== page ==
When we reached Lime Kiln Lock, the second of the day, we met up with a group of three drunks (at 10.30 am quite paralytic) and the young teenage daughter of one of them who was definitely not drunk. Her Dad was an ex boater, and greeted us with joy. In fact Alan narrowly avoided being kissed. He insisted on helping us through the lock with his daughter assisting in the gate opening, and told us all about when he lived on a boat for a couple of years at Debdale, twenty years ago. Apparently he was to take his daughter to a hospital appointment!! He grabbed our centre line and insisted on holding it as we descended, and then when one of the gates wouldn’t fully open because of rubbish (though I would have gone through the other gate) he leapt onto our roof and grabbed the boat hook to poke futilely down towards the obstruction which he couldn’t possibly reach. He was just able to leap back onto the roof to replace the pole and then held onto the side of the lock with his hands while he pushed the boat off with his feet. By this time Alan and I were shutting our eyes and praying that we wouldn’t have to fish him out of the canal. Miraculously he made it back to the lock side and we all waved goodbye with his daughter raising her eyes heavenwards. Poor girl. Though he was actually a very nice man and the sadness was that he was in that situation.

By the time we moored for lunch at the Hope and Anchor and then went on after lunch to Mountsorrel things had improved though there was still a fair degree of rubbish that had worked its way downstream. It is good to be back on a river, especially one that is now broadening.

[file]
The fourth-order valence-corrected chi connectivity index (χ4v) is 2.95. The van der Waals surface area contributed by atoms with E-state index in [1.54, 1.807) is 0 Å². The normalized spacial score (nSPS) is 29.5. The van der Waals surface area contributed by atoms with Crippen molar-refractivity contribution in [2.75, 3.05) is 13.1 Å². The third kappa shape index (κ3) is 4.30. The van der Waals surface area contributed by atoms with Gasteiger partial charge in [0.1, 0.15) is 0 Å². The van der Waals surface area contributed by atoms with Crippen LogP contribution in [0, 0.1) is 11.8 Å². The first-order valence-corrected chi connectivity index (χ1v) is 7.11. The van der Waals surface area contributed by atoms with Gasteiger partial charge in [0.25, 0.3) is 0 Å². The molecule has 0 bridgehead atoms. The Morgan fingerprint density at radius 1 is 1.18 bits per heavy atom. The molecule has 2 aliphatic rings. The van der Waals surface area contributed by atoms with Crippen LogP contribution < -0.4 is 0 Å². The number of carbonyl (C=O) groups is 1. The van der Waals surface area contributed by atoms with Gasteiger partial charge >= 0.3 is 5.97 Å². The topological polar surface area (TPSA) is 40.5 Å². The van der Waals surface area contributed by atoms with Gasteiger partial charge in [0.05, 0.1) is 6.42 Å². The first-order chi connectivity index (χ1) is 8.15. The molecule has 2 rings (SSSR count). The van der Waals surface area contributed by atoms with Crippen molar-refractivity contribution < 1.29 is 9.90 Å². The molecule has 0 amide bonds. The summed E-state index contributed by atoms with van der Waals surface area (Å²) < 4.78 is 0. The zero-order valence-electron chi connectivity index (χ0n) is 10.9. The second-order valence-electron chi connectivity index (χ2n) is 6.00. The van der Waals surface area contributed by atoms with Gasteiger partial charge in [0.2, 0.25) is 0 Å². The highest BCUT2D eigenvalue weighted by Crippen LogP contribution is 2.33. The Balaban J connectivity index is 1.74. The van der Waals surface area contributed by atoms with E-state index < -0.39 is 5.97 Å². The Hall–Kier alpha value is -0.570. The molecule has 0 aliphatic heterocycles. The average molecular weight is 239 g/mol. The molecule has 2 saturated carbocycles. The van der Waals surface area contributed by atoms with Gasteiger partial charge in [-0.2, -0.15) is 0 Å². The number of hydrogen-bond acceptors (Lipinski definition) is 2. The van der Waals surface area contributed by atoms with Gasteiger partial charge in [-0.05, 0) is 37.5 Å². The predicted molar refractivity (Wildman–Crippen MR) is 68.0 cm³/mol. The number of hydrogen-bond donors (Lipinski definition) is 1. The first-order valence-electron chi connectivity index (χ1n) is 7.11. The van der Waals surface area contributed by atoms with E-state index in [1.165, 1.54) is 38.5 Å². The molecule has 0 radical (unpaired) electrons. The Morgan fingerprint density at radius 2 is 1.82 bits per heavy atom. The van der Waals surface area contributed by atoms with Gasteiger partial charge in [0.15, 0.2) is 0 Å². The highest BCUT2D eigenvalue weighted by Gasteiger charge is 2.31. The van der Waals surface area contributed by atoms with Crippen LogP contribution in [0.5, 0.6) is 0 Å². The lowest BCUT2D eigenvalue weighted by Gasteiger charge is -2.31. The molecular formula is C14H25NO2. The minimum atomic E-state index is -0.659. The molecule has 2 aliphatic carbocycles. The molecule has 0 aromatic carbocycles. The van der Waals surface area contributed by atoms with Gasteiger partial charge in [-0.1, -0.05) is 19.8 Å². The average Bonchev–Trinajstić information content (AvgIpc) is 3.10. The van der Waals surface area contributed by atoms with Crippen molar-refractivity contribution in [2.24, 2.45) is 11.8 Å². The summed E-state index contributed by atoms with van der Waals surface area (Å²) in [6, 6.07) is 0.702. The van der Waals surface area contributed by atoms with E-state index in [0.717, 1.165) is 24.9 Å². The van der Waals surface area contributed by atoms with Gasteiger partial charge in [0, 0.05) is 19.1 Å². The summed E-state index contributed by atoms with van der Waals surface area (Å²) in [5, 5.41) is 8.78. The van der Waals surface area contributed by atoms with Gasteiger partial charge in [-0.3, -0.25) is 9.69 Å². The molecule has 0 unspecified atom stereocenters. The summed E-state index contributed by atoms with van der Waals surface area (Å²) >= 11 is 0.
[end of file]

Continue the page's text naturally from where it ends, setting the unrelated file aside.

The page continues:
Just past Sileby Lock we passed our namesake, Lazy Days. This was a most illustrious namesake because she bore a plaque saying that she was one of the Dunkirk small ships fleet in 1940. We had first heard that there was a boat of our name involved in the Dunkirk evacuation when we were moored outside Cowroast marina some years ago and it was such a pleasure to finally see her.

We arrived at Mountsorrel at 4.00 to find the diesel boat, Star Carrying Company, which we should have hailed yesterday in Leicester, filling up two boats on the moorings above the locks. We came alongside and filled up and have remained breasted up for the night. The Swan Pub had been recommended so we went there for our Friday night drink. It was very busy and a perfectly pleasant place to end the day.

Friars Mills

Worsley Chimney

Space centre with the ‘River I Soar’

The 1940 Dunkirk Lazy Days – Our namesake

Boat Manoeuvres

Today we did 8.90 Miles and 7 Locks

Statistics so far:-

2278.67 Miles, 1339 Locks, 128 Swing Bridges, 82 Lift Bridges, 39 Tunnels